We're unable to sign you in at this time. Please try again in a few minutes.
We were able to sign you in, but your subscription(s) could not be found. Please try again in a few minutes.
There may be a problem with your account. Please contact the AMA Service Center to resolve this issue.
Contact the AMA Service Center:
Telephone: 1 (800) 262-2350 or 1 (312) 670-7827  *   Email: subscriptions@jamanetwork.com
Error Message ......
Article |

Women Scientists in America: Struggles and Strategies to 1940

Regina Markell Morantz, PhD
JAMA. 1983;250(4):533. doi:10.1001/jama.1983.03340040073039.
Text Size: A A A
Published online


In 1910, James McKeen Cattell, a professor of sociology at Columbia University and an editor of Science, published the second edition of his biographical directory, American Men of Science. Although the number of women contributing to science had jumped one third since the publication of the first edition four years earlier, Cattell remained struck by women's low performance (1.8% ranked in the top 1,000). Rather than conclude that something in the American cultural environment favored the exclusion of women from scientific endeavor, Cattell suggested, not untypically for a biologically oriented sociologist, that women's poor showing indicated the genetic inferiority of the female sex. "There does not appear to be any social prejudice against women engaging in scientific work," he wrote, "and it is difficult to avoid the conclusion that there is an innate sexual disqualification."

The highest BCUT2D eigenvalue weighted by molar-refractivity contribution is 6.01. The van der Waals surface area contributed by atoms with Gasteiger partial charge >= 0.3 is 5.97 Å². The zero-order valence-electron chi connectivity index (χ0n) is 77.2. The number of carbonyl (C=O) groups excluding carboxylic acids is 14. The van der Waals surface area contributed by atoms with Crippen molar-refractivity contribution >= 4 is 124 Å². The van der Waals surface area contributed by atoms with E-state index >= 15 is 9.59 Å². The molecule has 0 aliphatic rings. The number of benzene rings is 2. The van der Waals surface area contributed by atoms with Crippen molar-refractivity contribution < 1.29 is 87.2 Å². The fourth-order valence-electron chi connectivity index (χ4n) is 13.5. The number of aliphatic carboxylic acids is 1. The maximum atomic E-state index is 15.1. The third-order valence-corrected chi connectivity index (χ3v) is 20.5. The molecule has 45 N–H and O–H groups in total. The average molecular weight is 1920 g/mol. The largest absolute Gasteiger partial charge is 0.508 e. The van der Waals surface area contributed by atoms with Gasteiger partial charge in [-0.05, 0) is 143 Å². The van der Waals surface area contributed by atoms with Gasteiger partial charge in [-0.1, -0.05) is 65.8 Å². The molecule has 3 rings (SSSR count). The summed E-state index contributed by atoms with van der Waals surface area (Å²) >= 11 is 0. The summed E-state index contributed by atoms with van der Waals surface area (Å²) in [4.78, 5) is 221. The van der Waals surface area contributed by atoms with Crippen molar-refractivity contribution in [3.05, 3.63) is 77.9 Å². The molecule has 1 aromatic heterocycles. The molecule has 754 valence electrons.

Readers of Margaret Rossiter's fine and meticulously researched book Women Scientists in America will never


Sign in

Purchase Options

• Buy this article
• Subscribe to the journal
• Rent this article ?




Also Meets CME requirements for:
Browse CME for all U.S. States
Accreditation Information
The American Medical Association is accredited by the Accreditation Council for Continuing Medical Education to provide continuing medical education for physicians. The AMA designates this journal-based CME activity for a maximum of 1 AMA PRA Category 1 CreditTM per course. Physicians should claim only the credit commensurate with the extent of their participation in the activity. Physicians who complete the CME course and score at least 80% correct on the quiz are eligible for AMA PRA Category 1 CreditTM.
Note: You must get at least of the answers correct to pass this quiz.
Please click the checkbox indicating that you have read the full article in order to submit your answers.
Your answers have been saved for later.
You have not filled in all the answers to complete this quiz
The following questions were not answered:
Sorry, you have unsuccessfully completed this CME quiz with a score of
The following questions were not answered correctly:
Commitment to Change (optional):
Indicate what change(s) you will implement in your practice, if any, based on this CME course.
Your quiz results:
The filled radio buttons indicate your responses. The preferred responses are highlighted
For CME Course: A Proposed Model for Initial Assessment and Management of Acute Heart Failure Syndromes
Indicate what changes(s) you will implement in your practice, if any, based on this CME course.


Some tools below are only available to our subscribers or users with an online account.

0 Citations

Sign in

Purchase Options

• Buy this article
• Subscribe to the journal
• Rent this article ?

Related Content

Customize your page view by dragging & repositioning the boxes below.